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In cooperatively breeding or eusocial animals, increasing resources such as food is a major task of brood care helpers or workers. While such food acquisition has been shown in several animal taxa, evidence is absent in fishes. Here, we provide the first evidence of increased food abundance caused by helpers in a cooperatively breeding fish. Helper...
Article
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Parental investment affects the future survival and reproductive success of breeders. Therefore, breeders should optimize the amount of care they invest into the current offspring. In cooperative breeding systems, the amount of breeders' parental care is influenced by the behavior of brood-care helpers. Such workload adjustment is expected to depen...
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Since the pioneering work in chimpanzees, mirror self-recognition (MSR), the ability to recognise oneself in a mirror, has been reported in great apes, Asian elephants, dolphins, and some social birds using the mark test, in which animals that possess MSR touch an imperceptible mark on their own bodies only when a mirror is present. However, giant...
Article
Laterality has been studied in several vertebrates, mainly in terms of brain lateralization and behavioral laterality, but morphological asymmetry has not been extensively investigated. Asymmetry in fishes was first described in scale-eating cichlids from Lake Tanganyika, in the form of bilateral dimorphism in which some individuals, when opening t...
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The face is an important cue for discriminating conspecifics in some primates (including humans), other mammals and birds. Although there is considerable evidence that fish can discriminate between conspecifics based on familiarity, the actual traits used to do so remain unclear. However, recent studies showed that two cichlid species used face col...
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Animals in a population consistently differ from one another in behavioural types over time and this difference can affect intra- and interspecific relationships. However, empirical studies about roles of behavioural individual variation in interspecific interactions are scarce. Here, we provide evidence that inter-individual variation of a cichlid...
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Masquerade is a strategy whereby prey animals resemble environmental objects (e.g. twigs, bird droppings and stones) or inedible animals to avoid predatory attack. However, most studies of this strategy have been restricted to only a few animal groups. Therefore, novel examples are required to elucidate the diversity of masquerade strategies. Neola...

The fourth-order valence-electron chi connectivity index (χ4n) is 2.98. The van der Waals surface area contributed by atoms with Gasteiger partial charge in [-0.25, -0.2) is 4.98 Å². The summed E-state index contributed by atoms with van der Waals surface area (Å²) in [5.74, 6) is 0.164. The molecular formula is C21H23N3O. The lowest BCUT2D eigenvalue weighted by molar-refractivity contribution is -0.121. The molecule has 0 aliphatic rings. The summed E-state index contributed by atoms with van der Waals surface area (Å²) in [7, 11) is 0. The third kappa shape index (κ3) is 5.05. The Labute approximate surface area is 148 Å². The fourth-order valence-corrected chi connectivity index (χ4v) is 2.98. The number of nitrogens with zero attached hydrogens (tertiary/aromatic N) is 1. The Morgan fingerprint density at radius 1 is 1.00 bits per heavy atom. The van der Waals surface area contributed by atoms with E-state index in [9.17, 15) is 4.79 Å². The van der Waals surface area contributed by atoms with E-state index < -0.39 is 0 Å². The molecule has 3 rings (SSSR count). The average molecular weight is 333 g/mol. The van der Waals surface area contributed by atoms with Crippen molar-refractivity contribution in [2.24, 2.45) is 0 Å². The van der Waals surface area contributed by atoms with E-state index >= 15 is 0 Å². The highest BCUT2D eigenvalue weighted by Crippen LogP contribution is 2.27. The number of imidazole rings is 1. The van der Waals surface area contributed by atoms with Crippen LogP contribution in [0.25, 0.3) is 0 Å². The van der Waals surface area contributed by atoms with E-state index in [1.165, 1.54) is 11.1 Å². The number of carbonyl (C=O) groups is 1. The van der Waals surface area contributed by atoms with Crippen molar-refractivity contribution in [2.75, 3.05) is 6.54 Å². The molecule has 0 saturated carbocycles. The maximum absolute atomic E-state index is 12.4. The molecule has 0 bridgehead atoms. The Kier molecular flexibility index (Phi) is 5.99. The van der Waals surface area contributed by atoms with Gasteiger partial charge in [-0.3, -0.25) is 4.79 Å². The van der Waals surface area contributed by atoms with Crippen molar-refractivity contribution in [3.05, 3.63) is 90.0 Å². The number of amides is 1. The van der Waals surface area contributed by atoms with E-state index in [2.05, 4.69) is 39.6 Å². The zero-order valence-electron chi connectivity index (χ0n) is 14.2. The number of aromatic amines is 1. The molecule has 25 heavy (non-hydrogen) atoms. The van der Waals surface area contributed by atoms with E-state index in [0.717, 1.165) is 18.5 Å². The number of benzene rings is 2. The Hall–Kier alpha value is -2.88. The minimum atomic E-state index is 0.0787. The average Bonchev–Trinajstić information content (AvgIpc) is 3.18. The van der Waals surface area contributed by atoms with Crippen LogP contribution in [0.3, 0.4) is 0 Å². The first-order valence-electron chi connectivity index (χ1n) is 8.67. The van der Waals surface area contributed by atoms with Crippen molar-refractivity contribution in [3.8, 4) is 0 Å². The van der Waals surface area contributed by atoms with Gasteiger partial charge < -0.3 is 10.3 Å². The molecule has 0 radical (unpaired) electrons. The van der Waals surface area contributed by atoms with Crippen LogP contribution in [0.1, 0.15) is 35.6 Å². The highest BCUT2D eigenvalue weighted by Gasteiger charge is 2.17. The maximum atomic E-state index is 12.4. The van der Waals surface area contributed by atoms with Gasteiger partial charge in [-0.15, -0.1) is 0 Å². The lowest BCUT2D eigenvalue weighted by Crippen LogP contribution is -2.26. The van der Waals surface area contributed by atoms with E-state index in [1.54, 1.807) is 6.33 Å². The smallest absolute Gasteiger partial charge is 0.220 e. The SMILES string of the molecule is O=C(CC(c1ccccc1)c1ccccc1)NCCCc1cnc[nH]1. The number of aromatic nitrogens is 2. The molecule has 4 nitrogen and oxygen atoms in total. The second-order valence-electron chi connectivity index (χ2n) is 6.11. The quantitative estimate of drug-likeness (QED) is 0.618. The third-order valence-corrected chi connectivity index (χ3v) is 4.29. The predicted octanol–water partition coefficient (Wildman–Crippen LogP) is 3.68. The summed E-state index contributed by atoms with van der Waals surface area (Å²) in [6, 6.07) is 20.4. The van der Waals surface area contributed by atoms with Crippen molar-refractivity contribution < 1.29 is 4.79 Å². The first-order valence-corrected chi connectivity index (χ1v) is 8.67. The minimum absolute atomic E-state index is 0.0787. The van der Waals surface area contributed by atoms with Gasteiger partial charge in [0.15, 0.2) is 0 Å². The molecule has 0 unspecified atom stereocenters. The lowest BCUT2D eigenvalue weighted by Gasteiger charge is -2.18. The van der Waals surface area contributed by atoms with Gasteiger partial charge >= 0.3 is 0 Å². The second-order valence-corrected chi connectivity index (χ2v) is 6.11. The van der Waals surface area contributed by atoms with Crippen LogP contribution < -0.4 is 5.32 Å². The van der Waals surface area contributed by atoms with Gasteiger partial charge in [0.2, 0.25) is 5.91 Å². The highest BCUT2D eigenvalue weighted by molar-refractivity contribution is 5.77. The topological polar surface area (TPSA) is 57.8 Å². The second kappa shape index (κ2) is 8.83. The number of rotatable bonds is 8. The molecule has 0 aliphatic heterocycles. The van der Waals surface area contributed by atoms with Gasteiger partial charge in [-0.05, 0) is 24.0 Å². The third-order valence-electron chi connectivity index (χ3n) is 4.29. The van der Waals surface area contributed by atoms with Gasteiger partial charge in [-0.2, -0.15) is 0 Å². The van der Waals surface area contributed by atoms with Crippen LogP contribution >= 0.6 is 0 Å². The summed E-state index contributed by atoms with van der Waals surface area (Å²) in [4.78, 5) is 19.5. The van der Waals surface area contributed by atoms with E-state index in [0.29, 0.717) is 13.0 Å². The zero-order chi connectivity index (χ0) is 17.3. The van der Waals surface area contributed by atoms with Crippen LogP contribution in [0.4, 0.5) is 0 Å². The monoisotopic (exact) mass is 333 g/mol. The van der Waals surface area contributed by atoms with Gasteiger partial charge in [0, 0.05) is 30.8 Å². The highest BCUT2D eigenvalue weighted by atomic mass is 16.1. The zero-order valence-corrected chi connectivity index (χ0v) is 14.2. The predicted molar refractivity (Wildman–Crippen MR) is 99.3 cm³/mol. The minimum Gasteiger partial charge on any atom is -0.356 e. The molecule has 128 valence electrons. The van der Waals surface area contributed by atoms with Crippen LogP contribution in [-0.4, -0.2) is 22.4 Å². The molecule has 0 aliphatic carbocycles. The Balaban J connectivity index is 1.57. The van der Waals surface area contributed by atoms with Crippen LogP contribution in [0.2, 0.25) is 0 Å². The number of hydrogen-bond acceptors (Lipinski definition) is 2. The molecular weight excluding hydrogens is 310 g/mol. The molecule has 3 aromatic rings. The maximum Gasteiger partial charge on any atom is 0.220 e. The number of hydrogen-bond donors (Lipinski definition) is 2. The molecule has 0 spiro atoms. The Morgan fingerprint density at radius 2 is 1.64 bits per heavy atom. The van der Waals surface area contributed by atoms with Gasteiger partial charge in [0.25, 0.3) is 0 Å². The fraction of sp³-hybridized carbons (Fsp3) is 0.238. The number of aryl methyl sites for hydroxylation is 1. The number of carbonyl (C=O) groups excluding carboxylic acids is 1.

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The goby–shrimp symbiosis is a well-known example of mutualism among marine animals. It is generally accepted that the shrimp provides a sheltering burrow for the partner goby, and the goby warns its host about predatory risk. Other types of benefits between the participants are proposed, but most are based on anecdotal evidence. We propose the hyp...
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Delayed dispersal of offspring from the natal territory is an important process in the evolution of cooperative breeding. Ecological constraints such as habitat saturation can promote delayed dispersal. Thus far, the role of predation risk in the evolution of cooperative breeding systems has received less attention, although it is understood as an...
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A number of mammals and birds are known to be capable of visually discriminating between familiar and unfamiliar individuals, depending on facial patterns in some species. Many fish also visually recognize other conspecifics individually, and previous studies report that facial color patterns can be an initial signal for individual recognition. For...
Article
Despite competing for resources such as space, food and mates, many territorial animals are less aggressive towards neighbours who rarely go beyond their territorial boundaries. This so-called dear enemy phenomenon is advantageous in territorial defence, but it has not been well studied in fish. In this work, we tested the ‘correct–incorrect bounda...
Article
Extended phenotypes offer a unique opportunity to experimentally manipulate and identify sources of selection acting on traits under natural conditions. The social cichlid fish Neolamprologus multifasciatus builds nests by digging up aquatic snail shells, creating an extended sexual phenotype that is highly amenable to experimental manipulation thr...